The audio archives of the CNRS – Musée de l’Homme gather commercial and unpublished recordings of music and oral traditions from around the world, from 1900 to the present. Consisting of diverse types of media (wax cylinders, 78 rpm, vinyl records, magnetic tapes, audio CDs, born digital records), these archives are among the most important in Europe in terms of quality, quantity and diversity.
Managed by the Center for Research in Ethnomusicology (CREM), these archives index:
- Over 42,000 unpublished sound documents, among which 32.000 are available for listening, spread though more that 1,000 collections, representing about 4,000 hours of recordings of unpublished fieldworks.
- Over 13,000 published materials, among which 4,600 are available for listening, in more than 4,600 collections, for about 3,700 hours (including more than 5,000 discs among which some are very rare)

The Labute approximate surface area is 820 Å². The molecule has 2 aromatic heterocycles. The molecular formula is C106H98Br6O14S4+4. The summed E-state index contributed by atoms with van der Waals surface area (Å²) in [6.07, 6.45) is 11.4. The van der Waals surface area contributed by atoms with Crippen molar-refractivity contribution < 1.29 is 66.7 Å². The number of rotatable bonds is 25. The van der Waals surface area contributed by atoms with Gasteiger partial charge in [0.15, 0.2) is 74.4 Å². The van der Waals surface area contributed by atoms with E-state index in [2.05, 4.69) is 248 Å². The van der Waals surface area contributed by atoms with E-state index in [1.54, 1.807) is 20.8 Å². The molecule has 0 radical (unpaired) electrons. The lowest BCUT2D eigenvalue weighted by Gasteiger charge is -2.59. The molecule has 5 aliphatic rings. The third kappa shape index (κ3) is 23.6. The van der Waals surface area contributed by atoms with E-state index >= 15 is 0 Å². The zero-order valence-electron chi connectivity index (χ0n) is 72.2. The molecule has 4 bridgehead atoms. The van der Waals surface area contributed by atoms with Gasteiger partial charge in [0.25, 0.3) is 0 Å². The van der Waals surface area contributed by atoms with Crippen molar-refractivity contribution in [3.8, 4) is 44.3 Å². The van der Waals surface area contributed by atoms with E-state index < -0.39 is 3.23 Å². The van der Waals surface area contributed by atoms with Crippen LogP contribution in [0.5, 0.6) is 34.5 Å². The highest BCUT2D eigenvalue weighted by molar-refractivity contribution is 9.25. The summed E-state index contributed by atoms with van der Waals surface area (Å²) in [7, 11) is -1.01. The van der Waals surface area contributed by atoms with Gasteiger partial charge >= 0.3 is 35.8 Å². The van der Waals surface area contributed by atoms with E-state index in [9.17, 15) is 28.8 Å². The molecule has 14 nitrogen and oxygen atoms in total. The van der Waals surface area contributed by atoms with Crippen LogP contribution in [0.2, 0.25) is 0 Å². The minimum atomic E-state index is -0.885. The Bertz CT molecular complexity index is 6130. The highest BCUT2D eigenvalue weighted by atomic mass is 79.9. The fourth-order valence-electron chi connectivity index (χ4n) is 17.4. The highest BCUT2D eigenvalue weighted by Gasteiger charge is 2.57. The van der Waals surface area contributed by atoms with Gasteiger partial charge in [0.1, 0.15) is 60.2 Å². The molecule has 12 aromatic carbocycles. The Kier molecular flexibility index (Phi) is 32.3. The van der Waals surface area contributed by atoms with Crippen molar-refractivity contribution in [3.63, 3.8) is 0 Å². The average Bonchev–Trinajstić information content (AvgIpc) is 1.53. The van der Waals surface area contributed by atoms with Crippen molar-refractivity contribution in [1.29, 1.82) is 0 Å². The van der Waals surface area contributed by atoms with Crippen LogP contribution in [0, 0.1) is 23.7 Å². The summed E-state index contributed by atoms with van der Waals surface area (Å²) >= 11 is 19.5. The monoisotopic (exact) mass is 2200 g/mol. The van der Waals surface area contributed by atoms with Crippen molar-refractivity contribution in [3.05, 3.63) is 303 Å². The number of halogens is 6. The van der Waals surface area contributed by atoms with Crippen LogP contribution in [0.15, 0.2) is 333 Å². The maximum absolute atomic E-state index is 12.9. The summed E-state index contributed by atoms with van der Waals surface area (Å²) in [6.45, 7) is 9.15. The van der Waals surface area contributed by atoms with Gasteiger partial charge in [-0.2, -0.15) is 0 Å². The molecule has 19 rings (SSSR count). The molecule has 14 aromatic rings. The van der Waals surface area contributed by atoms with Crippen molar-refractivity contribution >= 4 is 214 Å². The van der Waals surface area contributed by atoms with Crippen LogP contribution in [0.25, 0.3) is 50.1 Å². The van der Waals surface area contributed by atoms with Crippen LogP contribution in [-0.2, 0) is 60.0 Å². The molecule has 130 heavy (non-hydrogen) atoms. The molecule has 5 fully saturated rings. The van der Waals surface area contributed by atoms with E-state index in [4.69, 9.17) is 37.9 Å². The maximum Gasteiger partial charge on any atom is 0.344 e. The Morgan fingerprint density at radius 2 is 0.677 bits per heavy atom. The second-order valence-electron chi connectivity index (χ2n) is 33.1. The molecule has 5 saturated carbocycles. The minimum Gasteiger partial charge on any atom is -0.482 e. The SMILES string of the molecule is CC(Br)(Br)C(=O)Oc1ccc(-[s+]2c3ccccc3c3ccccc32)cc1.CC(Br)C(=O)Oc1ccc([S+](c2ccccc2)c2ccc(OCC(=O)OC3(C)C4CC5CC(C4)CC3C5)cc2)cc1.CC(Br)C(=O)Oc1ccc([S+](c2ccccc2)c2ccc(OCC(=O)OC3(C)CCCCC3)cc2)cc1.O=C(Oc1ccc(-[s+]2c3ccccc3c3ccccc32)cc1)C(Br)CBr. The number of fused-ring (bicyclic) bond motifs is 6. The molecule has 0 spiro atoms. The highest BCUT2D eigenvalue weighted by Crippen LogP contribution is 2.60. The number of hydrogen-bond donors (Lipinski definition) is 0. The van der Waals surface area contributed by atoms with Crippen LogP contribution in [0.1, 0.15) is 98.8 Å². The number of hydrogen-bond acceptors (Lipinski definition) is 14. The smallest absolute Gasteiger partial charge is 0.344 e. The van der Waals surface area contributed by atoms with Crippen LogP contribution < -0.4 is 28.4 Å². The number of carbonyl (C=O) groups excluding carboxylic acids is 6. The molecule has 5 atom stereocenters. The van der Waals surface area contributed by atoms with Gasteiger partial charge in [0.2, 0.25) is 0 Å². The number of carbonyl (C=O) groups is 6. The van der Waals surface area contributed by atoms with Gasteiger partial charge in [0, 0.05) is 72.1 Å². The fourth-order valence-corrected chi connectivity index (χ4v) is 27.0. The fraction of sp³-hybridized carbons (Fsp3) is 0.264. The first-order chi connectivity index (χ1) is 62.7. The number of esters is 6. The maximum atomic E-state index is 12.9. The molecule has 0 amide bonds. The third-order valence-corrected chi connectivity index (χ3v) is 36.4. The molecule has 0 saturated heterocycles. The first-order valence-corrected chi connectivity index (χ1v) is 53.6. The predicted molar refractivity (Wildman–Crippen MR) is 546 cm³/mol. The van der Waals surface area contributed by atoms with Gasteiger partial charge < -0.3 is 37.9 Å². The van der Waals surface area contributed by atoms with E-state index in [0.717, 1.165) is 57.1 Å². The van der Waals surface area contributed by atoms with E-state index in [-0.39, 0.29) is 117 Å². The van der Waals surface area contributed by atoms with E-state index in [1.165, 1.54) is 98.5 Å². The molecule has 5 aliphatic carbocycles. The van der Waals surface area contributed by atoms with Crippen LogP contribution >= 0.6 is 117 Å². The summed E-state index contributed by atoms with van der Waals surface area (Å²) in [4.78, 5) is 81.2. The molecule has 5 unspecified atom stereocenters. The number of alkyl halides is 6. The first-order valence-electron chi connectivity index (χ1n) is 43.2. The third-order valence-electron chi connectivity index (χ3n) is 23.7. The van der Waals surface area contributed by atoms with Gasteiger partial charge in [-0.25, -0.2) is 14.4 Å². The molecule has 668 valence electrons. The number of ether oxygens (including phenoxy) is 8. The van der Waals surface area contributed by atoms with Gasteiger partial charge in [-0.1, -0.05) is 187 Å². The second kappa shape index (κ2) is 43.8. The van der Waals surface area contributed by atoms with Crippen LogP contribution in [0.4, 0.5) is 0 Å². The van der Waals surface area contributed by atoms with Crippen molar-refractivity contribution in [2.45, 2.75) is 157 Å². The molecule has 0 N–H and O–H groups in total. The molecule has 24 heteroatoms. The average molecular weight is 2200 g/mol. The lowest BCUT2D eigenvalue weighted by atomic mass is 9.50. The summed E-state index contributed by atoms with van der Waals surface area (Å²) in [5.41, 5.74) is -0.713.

- 199 countries, and 1,200 ethnic and social groups are represented, making it possible to hear a wide array of musical and sung expressions, languages and dialects.
Today, about 21,000 recordings are available for listening on free access. The others are only available with an access code. To obtain one, write to crem.lesc (at) cnrs.fr, explaining the reasons for your request. The archives database is also available on computer sets at the CREM, at the Bibliothèque Eric de Dampierre, at the Médiathèque du Musée du Quai Branly and at the Bibliothèque du Muséum National d’Histoire Naturelle.
The CREM has been the major partner of the Telemeta project from the beginning in 2006. Because the plartform has been developed closely to their research needs, the data models and user workflows are related to computational musicilogy methodology. The CREM's Telemeta instance is maintained by Parisson and hosted by HumaNum.
From 2011, a mean of 400 Go/year of audio data and metadata are imported in the instance.